Reconditioning Used Baler Equipment

Reconditioning Used Baler Equipment

A reconditioned baler or other piece of recycling equipment can be the most cost-effective solution for keeping a company’s shipping department safe, orderly, and sustainable. But choosing the source of that used equipment will make all the difference. While some companies will simply repaint a machine and perform superficial repairs to it, Ely Enterprises has gained a reputation in the industry for delivering thoroughly reconditioned equipment that meets or exceeds the customer’s expectations and ANSI standards.

Focusing on the entire machine

When Ely reconditions a piece of equipment, it takes a holistic approach. “We focus on the entire machine – structural, hydraulic, and electrical,” Ely Enterprises President and founder Ken Ely Jr. said. “Our definition of reconditioning is restoring it to the original manufacturer’s specifications. In most cases that means removing the cylinder and having it rebuilt, which could include re-chroming or replacing the rod, repairing the tube of the cylinder, and adding new packing to make sure the cylinder will have a useful life. We go over the motors, the pumps, the directional valve. We clean out the tank and put new filters on the machine.”

There’s nothing superficial about how Ely reconditions a used baler. “It’s not just a ‘wash and wax job,’” he said. “We dig down into the nuts and bolts of these machines and strip them down to the bare frame,” Key said. “On the bigger machines like the two-ram bailers, we replace or recondition the liner plates, and put new shear blades on them.” Ely might also rebuild or replace the wire tie mechanism. On older machines, it might strip out the electronic systems, which have become obsolete, and replace them with new systems. “We get the hydraulic and electrical schematics from the original manufacturer and make sure everything complies with the original specifications.”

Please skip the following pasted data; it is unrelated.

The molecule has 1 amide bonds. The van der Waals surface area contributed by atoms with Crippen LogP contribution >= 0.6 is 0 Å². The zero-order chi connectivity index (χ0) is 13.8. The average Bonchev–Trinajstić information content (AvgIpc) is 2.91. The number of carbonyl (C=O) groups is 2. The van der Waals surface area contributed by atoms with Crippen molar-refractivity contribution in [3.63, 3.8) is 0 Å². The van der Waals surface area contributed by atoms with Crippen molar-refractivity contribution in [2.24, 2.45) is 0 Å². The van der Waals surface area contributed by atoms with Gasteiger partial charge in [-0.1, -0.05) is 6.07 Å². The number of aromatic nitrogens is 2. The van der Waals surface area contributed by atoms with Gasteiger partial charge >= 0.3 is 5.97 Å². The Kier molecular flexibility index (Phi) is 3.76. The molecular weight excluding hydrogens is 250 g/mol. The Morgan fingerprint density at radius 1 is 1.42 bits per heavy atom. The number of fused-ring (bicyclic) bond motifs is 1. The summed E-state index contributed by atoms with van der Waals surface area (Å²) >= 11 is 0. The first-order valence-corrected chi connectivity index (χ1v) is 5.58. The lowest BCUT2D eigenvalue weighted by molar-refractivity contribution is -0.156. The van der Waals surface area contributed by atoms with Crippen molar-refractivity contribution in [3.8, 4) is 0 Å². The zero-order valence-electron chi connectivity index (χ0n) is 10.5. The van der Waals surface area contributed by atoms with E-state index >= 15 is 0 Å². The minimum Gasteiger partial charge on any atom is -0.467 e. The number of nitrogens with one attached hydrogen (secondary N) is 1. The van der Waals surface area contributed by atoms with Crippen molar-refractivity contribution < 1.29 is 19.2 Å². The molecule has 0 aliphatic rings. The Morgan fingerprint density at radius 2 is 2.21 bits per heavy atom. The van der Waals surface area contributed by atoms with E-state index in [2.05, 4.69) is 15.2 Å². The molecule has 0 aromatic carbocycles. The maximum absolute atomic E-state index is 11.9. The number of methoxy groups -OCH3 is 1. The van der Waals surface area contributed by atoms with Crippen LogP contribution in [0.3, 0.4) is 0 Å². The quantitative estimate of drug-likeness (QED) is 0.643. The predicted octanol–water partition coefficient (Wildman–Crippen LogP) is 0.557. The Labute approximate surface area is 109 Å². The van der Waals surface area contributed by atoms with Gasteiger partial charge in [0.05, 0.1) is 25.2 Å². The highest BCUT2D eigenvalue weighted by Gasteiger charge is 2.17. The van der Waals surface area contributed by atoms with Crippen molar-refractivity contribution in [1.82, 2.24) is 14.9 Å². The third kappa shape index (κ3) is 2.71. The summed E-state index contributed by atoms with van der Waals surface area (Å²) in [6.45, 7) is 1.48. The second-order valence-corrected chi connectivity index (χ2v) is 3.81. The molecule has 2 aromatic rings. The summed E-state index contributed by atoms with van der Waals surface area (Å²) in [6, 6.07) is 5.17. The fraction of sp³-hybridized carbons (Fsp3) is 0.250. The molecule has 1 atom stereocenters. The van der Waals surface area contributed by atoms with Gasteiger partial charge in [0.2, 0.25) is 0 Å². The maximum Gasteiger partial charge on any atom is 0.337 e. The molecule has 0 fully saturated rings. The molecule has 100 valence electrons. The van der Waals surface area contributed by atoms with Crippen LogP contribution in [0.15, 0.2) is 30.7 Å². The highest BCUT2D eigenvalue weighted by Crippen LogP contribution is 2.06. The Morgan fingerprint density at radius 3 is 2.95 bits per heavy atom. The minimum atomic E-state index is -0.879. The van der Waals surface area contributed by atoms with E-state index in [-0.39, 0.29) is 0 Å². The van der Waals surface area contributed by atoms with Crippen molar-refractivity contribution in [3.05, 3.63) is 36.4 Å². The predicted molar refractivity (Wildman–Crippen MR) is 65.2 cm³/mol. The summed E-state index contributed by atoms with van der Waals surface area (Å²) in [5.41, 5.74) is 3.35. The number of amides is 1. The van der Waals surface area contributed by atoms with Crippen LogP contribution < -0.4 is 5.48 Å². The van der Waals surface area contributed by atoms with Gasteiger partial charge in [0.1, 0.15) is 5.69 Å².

One aspect of reconditioning this equipment is its longevity. “We took a machine in on trade that I originally sold in 1980,” Ken said, adding, “We sold it to another customer and it’s still in use today.”

A big part of Ely’s business

Reconditioning a bailer isn’t something you do in an afternoon. “On some of the really big machines it can take up to six months,” Ken noted. Reconditioned sales are a big part of Ely’s business. And as to the sources of used machines, Ely said, “We’re always aggressively looking for good quality used equipment. We take them in on trade, we purchase them from liquidators, we buy them at auctions or plant closures.”

Given the size of its reconditioning business, Ken noted, “Our goal is to make sure the customer has a positive experience dealing with our company. If something happens, our reconditioned machines have a warranty. We want to make sure people are satisfied with the used equipment we put out there.”

Check out our current used equipment inventory. And if you don’t see the piece of recycling equipment that you are looking for, fill out our request form to tell us more about your needs.